Because very few are taking the time to comment or like our work and show up to view the work at exhibitions, we don’t know where you are, what you like or how to keep you informed. Think of it as a 2-way street, we need to have some information if we are to continue to make things that you might like and purchase in the future. If we don’t have feedback, we are floundering in space and don’t know if we are going in the right direction. So please come out of hiding and make yourself known. We promise we won’t harass you, we just want to keep you informed and get feedback. We can’t afford big, expensive marketing campaigns and expensive webinar series to try to find you (believe me, they are out there in full force trying to get artists to sign up). Just let yourself be known and let us know what you like and don’t like. We can take the criticism.
4. We Waste Many Good Hours Trying To Find You
We waste countless hours on learning social media tips on how to find you. We are told you have to write a blog and write something everyday to attract you to our work. We have to be on Facebook, Instagram, LinkedIn, Google+, Twitter, and post to our blog interesting articles that will make you flock to our sides. Do you know how much time it takes out of our day, week, month, year that we could be using to create something spectacular? And statistics show that only 5% or less purchase art on the internet. Why are we doing this? Because we can’t find you! And marketers say that is what we must do to find you!
5. It Makes Us Question: Are There Really That Many Buyers Out There Anymore Who Appreciate Original Art?
Of course, there will always be art collectors at the top, investors who look for art and can afford to collect art from Sotheby’s and those well-known artists of the past (before 1990). But what about us emerging artists? The signals say to us, that you don’t want to be found or don’t want to buy art or don’t appreciate our best efforts at creating unique art. You need to let us know so we can stop this time-consuming job of trying to vie for your attention. I am sure that most people, including yourself, doesn’t like wasting your time on research and educating yourself on techniques that don’t work, so I am sure you understand the artist’s plight.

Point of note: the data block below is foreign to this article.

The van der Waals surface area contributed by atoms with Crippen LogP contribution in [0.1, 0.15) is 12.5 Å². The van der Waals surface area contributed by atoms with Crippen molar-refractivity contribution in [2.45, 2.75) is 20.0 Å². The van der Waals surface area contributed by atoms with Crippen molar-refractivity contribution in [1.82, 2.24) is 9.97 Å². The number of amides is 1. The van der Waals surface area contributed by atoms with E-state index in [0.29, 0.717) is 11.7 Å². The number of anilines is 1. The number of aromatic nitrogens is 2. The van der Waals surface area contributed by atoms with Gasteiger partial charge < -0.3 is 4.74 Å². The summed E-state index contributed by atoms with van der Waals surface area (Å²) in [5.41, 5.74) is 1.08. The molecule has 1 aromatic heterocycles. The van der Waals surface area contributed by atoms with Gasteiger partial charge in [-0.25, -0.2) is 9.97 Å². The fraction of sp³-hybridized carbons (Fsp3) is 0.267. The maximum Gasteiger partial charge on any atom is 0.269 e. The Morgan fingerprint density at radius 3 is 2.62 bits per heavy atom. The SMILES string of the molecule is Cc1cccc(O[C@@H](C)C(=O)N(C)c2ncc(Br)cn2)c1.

I hope that you understand that the point of my article was not to admonish you in any way but to inform you on the artist’s plight since the 2007 downturn and the increase in social media marketing and the toll it takes on our creativity time, etc. We need the feedback, we need the connection to the outside world, and we need the connection to the people who appreciate our work. Even if you are not ready to buy or could possibly be a buyer in the future or won’t be a buyer but appreciate our work, we need to have a connection to you. Help us stay motivated in this fast, changing world of ours, so that we know that there are people out there that are truly interested in what we are doing. Comment on our posts, like our pages, and email us how you feel about our work.
What about you? Are you giving artists some feedback? And if not, why not? We would be interested in your views on this issue.
Thank your for your continued support and while you are here, if you would add your name to my mailing list so I can keep you informed, I would greatly appreciate it.